This is really a serious question. Those here today (indicating audience) are mostly middle-aged, right? Nobody here today just graduated from high school. I see that some of us are getting grey hair. In the West, we say, “going on the downhill road”. Einstein said, “If you don’t get great insight before 30 years-old, it’s too late,” but I don’t believe that because he didn’t know about meditation. You can keep young and fresh if you meditate, it helps. Your brain age doesn’t matter. The question is, how do we want to spend the rest of the time that’s left for each one of us?
Those who came here at six o’clock or later, all of us got closer to death by two hours. Actually that’s true for everybody. Other people in this city spent these last two hours in different ways and this is a fact. This body will not stay forever. When we die and how we die, nobody knows but time doesn’t wait for anybody. We all got closer to our end on this planet by two hours. Then, for what kind of success do we spend the remaining precious time in our life? Where do we want to invest? In becoming famous? Making a little more money? Getting a house? Putting our energy into our children to get married well? Maybe we want to give the rest of your life to our country? That’s a little better than just for ourself. Or maybe put the rest of our life to stop wanting anything, to find the Truth. Not the relative truth, human “truth” which is always changing. Everybody’s confused because there are so many truths. One day a scientist will say, “Coffee is bad for you, don’t drink it.” Next new researcher says that coffee is good for you and you can take two cups a day. Who will you believe? Even what we’re saying now is also Buddhist truth, right? Subjective truth. Anybody can say anything. Whatever I say, don’t believe it either.
Every human being has one big responsibility - you have to attain your Truth. Have no doubt. Don’t run around asking other people for advice. This is my personal definition of success. Everybody is different. Each of us who came here has a different reason to come here. Small happiness is better than big suffering. Zen doesn’t say, “Don’t go to work tomorrow, don’t take care for your research, don’t care about your company, give away all your money, or stop talking to your parents or your children.” You can have it all. You can have small happiness and big happiness. Just follow Dharma. When you get small happiness, enjoy it but don’t get attached to it. Don’t stop working for the great success. Small happiness, big happiness, better than big suffering and this practice will help you. If your mind is clear, you’ll enjoy a cup of tea. It will give you great joy. If you share this cup of tea and nice conversation with your parents, husband, wife, children or friends, it will become bigger happiness. But don’t forget to do meditation, don’t forget to practice. Don’t settle for small happiness. Go for the big one. You can get it all.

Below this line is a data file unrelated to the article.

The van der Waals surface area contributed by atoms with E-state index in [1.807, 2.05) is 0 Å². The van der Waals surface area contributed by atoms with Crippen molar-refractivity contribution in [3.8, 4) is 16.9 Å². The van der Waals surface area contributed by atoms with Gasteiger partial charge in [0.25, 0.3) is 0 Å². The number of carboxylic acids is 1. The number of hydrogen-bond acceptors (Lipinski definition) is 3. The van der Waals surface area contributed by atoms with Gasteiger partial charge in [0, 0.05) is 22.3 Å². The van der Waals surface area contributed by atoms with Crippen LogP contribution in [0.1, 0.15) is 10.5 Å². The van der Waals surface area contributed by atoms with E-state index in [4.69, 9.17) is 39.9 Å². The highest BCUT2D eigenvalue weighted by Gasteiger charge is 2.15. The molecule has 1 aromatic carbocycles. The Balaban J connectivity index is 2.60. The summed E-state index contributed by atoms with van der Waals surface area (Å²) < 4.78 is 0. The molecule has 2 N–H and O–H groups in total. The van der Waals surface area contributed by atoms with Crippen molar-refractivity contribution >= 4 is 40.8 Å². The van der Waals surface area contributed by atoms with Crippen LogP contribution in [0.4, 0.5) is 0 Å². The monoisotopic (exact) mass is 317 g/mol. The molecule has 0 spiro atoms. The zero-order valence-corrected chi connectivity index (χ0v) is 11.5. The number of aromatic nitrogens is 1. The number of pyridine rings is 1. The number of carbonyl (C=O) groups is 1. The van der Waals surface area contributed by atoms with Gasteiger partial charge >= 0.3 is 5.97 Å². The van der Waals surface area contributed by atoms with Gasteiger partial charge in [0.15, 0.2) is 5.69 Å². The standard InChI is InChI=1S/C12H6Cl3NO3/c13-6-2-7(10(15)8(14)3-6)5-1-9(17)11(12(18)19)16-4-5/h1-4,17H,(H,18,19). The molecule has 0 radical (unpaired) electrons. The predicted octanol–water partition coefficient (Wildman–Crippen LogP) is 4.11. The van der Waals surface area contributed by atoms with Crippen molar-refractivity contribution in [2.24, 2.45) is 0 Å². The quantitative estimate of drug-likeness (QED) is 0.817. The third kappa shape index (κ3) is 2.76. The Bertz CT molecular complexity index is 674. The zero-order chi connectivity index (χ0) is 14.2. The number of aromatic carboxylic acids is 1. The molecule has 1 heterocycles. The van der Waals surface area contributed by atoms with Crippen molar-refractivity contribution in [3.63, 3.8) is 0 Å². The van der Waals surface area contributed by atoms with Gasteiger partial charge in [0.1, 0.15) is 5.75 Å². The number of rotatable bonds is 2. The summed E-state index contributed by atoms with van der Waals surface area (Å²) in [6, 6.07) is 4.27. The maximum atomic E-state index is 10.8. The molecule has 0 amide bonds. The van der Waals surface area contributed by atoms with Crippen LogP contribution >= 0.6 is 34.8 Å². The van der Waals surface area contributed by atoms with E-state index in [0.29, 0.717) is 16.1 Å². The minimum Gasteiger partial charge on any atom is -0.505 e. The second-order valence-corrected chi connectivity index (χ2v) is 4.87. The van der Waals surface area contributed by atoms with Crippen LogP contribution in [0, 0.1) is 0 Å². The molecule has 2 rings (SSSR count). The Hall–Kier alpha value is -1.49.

Thank you very much for taking one more step. You spent these last two hours of your life in a great way. All of you will get great success - just don’t quit. Everyday your life will get better and better. Whatever this world is going through, you will be able to deal with it and even use it to get more happiness. It is said that in a revolution, there are always winners and losers. We have to become winners of our own revolution. The one thing that will help us is by keeping our Bodhisattva direction.